A One on One with Boston’s Nightlife King Seth Greenberg

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Photo Credit: Nick Garcia

Miami-born-and-raised Seth Greenberg became the King of Boston’s nightlife upon graduating from Boston University. He was credited with bringing glamour to its scene via M-80, a Saint-Tropez-style bottle-popping club that attracted a moneyed, international crowd. Then he transitioned into restauration and hospitality via the Beacon Hotel in 1999, the Ames Hotel and his hit restaurants in Boston, Mistral and Bastille Kitchen. He was behind New York City’s chicest event spaces, Capitale and Espace. Now, he’s taking a deeper dive into the food scene with the opening of his second Serafina in Boston and a Bal Harbour eatery at the Ritz-Carlton. What’s more, the perennial party boy has recently—gasp—settled down at the age of 52 following his 2013 celebrity-studded nuptials to Israeli model Sasha Martynenko, 27. He’s also become a father for the first time to a beaming baby boy named Milan.

HL: And you’re doing another one too?
SG: Yes, our second Serafina will be on Newbury Street, which is Boston’s answer to Madison Avenue. It is the city’s fashion street and we’re excited to be in the same building as Safar Salon; they’ve been arguably the most successful salon on the street for 35 years. We plan to build many more Serafinas in New England.

HL: For years, you embodied the ultimate bachelor lifestyle.
SG: I was at a point in my life where I was ready to welcome the right person. I had met nice girls before, but I was never 100% sure. For the first time in my life, I was sure. As much as I loved being single, traveling and having freedom, I realized there was something else that was more important. Also, I met someone who likes to travel and have as much fun as I do.

HL: How did you meet?
SG: We met in Israel and that is our common bond. I had been going to Israel twice a year for about six years to study and practice Krav Maga, an Isreali martial arts sytem. I go to the Gidon School, where the original founder started the art, and where today all the best fighters in the world go to train. Over time, I developed great relationships with a great group of friends. There were a lot of lovely girls, but for the most part, all of them had great boyfriends or husbands. I met Sasha with this group. I love the lifestyle in Israel, which is a lot like Saint-Tropez was years ago; great beaches, great food and fun places, only much more casual. Israel is also culturally interesting and relevant and important to me. We started dating when she became single and moved to New York for modeling… and that was pretty much it. Our lives just blended together.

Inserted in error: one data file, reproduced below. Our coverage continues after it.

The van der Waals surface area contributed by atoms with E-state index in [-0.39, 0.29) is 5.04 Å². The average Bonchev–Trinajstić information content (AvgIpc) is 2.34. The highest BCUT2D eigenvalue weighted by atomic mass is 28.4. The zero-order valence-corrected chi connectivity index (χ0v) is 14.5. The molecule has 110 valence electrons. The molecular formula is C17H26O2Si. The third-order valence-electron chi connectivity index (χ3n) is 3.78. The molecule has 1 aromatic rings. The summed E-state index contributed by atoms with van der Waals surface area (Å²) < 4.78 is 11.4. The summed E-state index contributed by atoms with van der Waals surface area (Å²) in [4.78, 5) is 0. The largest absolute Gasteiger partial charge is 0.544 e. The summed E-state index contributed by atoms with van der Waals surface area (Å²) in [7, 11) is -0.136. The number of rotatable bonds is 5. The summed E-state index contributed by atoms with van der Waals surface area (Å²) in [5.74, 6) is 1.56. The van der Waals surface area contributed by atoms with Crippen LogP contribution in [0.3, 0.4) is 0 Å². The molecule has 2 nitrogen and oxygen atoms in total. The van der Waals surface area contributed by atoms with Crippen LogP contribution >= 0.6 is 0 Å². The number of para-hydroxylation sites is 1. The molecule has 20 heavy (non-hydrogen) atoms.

HL: You also had a child. Why now?
SG: Yes. This is hard to talk about, but my dad passed almost two years ago now, and he had Alzheimer’s. My whole life, we had had this amazing relationship—he never really treated me like a son, he treated me more like a brother. We were really close, so I think it became a legacy issue for me.

HL: What got you to recently move back to Miami?
SG: I’ve had a home in Miami for 10 years. When Milan was 2 months old, and it started to be winter in New York, Sasha wasn’t enjoying taking walks with him in the snow. I said, “Let’s just go stay in Miami.” I grew up here and had a fantastic childhood growing up on North Bay Road on the water. I had a boat, I played tennis, it was an amazing lifestyle and I want that for him. We’ll be back in the Hamptons for the summer, and I still have my place in the city, but mostly, I’m between Miami and Boston now.

HL: Do you have any business in Miami?
SG: I have a forthcoming project at the Ritz-Carlton Bal Harbour. I signed a man- agement contract with them that began in June, and we plan to open a brand-new restaurant there in November. It will be called Artisan Beach House and will feature Paula DaSilva (of 1500° at the Eden Roc). Paula is a great chef and a lot of people loved her food there—I’m very excited to be working with her on this beautiful project that will be an important part of Bal Harbour’s resurgance.

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